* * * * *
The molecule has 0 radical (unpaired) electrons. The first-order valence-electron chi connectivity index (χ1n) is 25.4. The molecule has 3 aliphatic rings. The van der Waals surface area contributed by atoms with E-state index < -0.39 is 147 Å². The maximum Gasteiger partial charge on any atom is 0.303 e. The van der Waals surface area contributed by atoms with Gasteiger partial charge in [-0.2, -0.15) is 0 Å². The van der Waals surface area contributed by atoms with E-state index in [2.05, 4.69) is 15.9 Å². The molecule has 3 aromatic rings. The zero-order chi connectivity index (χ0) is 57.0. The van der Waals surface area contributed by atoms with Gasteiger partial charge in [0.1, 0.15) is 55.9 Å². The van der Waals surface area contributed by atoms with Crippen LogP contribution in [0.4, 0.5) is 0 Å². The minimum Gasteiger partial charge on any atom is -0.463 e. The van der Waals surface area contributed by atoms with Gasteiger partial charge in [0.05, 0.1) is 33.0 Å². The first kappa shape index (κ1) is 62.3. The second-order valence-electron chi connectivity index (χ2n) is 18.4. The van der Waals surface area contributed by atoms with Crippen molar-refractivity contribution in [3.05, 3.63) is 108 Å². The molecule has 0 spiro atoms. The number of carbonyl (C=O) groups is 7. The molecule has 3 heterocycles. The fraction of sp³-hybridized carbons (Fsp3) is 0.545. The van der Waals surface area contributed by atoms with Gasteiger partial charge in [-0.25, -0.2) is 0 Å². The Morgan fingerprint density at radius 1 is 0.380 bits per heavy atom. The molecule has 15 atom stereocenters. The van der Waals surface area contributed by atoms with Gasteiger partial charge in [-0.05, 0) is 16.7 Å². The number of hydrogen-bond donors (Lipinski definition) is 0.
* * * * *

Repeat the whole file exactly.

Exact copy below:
The molecule has 0 radical (unpaired) electrons. The first-order valence-electron chi connectivity index (χ1n) is 25.4. The molecule has 3 aliphatic rings. The van der Waals surface area contributed by atoms with E-state index < -0.39 is 147 Å². The maximum Gasteiger partial charge on any atom is 0.303 e. The van der Waals surface area contributed by atoms with Gasteiger partial charge in [-0.2, -0.15) is 0 Å². The van der Waals surface area contributed by atoms with E-state index in [2.05, 4.69) is 15.9 Å². The molecule has 3 aromatic rings. The zero-order chi connectivity index (χ0) is 57.0. The van der Waals surface area contributed by atoms with Gasteiger partial charge in [0.1, 0.15) is 55.9 Å². The van der Waals surface area contributed by atoms with Crippen LogP contribution in [0.4, 0.5) is 0 Å². The minimum Gasteiger partial charge on any atom is -0.463 e. The van der Waals surface area contributed by atoms with Gasteiger partial charge in [0.05, 0.1) is 33.0 Å². The first kappa shape index (κ1) is 62.3. The second-order valence-electron chi connectivity index (χ2n) is 18.4. The van der Waals surface area contributed by atoms with Crippen molar-refractivity contribution in [3.05, 3.63) is 108 Å². The molecule has 0 spiro atoms. The number of carbonyl (C=O) groups is 7. The molecule has 3 heterocycles. The fraction of sp³-hybridized carbons (Fsp3) is 0.545. The van der Waals surface area contributed by atoms with Gasteiger partial charge in [-0.25, -0.2) is 0 Å². The Morgan fingerprint density at radius 1 is 0.380 bits per heavy atom. The molecule has 15 atom stereocenters. The van der Waals surface area contributed by atoms with Gasteiger partial charge in [-0.05, 0) is 16.7 Å². The number of hydrogen-bond donors (Lipinski definition) is 0.